Since there aren’t many people or shops nearby, I recommend arriving at Balangan Beach, Bali, with small bills so that you don’t have to make the locals scramble to find you change.
Parking at Balangan Beach
There isn’t parking directly at Balangan Beach, given that the beach sits below a steep limestone cliff.
However, you have two parking options when arriving at the Balangan parking lot on top of the cliff—parking by the Balangan Paradise Hostel and warungs or at the cliff’s edge near the viewpoint.
If your goal for visiting Balangan is strictly to surf, park by the hostel/warungs since they’re closer to the beach entrance.
But the reality is that walking across the dirt field-turned-parking lot will only take you a couple of minutes.
So, don’t lose sleep over where to leave your ride.
About the Balangan Viewpoint
The Balangan viewpoint has a cross-like shape, with a viewing platform in the center and two platforms jutting mid-way from either side.
Walking between these platforms is easy, but you’ll need to watch your step—small sets of stairs and uneven terrain abound.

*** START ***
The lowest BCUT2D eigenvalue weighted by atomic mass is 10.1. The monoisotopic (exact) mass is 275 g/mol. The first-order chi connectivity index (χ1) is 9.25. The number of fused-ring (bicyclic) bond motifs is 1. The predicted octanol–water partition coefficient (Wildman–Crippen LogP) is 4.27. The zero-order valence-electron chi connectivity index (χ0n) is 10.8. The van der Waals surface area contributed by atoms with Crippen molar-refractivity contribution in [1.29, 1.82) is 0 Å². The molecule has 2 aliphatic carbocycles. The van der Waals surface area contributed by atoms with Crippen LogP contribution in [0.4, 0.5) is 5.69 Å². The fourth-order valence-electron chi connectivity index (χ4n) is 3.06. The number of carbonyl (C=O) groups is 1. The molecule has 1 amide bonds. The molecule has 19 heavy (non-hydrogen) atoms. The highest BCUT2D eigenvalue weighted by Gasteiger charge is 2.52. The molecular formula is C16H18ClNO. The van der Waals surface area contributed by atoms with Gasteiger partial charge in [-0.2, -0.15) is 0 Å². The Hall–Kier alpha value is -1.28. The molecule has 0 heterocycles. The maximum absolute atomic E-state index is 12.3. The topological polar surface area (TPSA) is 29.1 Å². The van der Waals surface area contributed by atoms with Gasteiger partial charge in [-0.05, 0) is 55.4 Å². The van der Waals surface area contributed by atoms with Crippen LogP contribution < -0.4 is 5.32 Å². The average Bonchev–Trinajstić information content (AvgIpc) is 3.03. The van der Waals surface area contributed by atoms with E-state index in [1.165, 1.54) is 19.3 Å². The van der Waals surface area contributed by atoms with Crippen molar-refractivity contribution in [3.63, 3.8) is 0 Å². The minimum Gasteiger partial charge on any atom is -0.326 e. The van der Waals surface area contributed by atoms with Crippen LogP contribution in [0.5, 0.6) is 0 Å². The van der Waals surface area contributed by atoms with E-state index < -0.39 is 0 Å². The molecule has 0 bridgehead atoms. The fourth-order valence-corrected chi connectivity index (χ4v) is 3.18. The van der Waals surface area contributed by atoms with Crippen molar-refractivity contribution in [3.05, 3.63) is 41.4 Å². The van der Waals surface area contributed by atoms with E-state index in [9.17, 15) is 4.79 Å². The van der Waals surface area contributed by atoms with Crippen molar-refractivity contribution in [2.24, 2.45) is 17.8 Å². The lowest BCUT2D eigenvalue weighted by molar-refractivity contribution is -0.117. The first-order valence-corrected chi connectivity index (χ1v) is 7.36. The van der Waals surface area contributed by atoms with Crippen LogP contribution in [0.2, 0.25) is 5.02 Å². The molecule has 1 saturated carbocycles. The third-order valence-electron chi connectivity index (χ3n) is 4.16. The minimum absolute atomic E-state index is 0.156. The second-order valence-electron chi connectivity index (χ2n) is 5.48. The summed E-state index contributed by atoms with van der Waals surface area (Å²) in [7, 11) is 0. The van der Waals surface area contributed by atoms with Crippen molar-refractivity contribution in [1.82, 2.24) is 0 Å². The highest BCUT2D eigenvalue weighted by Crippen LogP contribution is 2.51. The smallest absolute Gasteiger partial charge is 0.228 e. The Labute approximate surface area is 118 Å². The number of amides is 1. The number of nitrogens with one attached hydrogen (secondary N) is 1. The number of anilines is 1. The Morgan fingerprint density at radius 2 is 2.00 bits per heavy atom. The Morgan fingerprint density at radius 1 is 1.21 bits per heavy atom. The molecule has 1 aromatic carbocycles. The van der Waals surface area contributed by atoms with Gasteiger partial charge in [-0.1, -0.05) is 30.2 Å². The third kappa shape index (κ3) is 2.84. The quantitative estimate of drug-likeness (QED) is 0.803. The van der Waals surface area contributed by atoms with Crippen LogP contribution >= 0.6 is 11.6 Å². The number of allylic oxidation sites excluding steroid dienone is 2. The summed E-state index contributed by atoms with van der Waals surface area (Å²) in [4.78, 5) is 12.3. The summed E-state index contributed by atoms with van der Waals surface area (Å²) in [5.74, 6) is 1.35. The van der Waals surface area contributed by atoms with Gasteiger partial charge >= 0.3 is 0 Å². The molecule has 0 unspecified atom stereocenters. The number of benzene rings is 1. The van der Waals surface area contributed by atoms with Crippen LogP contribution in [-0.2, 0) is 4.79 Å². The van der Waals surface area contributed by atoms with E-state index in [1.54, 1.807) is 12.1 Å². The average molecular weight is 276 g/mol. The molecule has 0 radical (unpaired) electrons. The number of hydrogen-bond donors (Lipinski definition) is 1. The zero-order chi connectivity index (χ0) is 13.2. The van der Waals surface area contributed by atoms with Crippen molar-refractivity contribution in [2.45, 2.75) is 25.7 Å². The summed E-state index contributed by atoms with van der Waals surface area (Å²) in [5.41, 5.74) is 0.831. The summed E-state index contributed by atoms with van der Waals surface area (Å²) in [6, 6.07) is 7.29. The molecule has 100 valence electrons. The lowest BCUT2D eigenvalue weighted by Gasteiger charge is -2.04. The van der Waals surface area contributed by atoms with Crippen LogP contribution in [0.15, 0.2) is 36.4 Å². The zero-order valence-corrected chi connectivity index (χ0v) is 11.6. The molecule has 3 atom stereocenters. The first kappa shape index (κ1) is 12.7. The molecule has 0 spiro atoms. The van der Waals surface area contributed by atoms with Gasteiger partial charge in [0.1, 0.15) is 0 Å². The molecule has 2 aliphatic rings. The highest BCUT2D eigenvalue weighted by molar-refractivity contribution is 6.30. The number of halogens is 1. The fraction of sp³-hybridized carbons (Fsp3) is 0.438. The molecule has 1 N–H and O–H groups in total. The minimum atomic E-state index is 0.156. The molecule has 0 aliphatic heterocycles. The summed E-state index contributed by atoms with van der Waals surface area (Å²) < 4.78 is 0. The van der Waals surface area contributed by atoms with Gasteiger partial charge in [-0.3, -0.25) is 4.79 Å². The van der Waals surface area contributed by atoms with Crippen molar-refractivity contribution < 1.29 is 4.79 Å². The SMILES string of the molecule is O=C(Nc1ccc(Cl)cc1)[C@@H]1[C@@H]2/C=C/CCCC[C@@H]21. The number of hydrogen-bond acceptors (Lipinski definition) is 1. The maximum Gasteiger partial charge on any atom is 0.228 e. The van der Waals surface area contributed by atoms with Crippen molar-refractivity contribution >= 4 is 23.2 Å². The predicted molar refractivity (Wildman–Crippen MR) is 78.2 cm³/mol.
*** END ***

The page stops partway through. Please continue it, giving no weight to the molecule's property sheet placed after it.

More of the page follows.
Furthermore, the platforms don’t have railings.
That’s wonderful for getting up close and personal with Uluwatu’s plunging cliffs. But take care if you’re visiting with young children.
You can also walk down some steps to a lower viewing area on the cliff. Some locals were fishing from there the day I visited.
Many loose cows were around—but not on—the viewing platforms when I was at Balangan. My presence clearly entertained them, as they watched my every move.
But if you’re afraid of walking beside loose cows, you might not feel comfortable visiting the Balangan viewpoint platform if they’re nearby.
Hiking Down to Balangan Beach
Once you get your fill of ocean views from the Balangan viewpoint, head towards the Balangan Paradise Hostel. The Balangan Beach entrance is located to the right of the hostel when you’re facing its front entrance.
On a pillar of the hostel, you’ll see a black sign with white letters that says “beach” with an arrow. Follow that sign.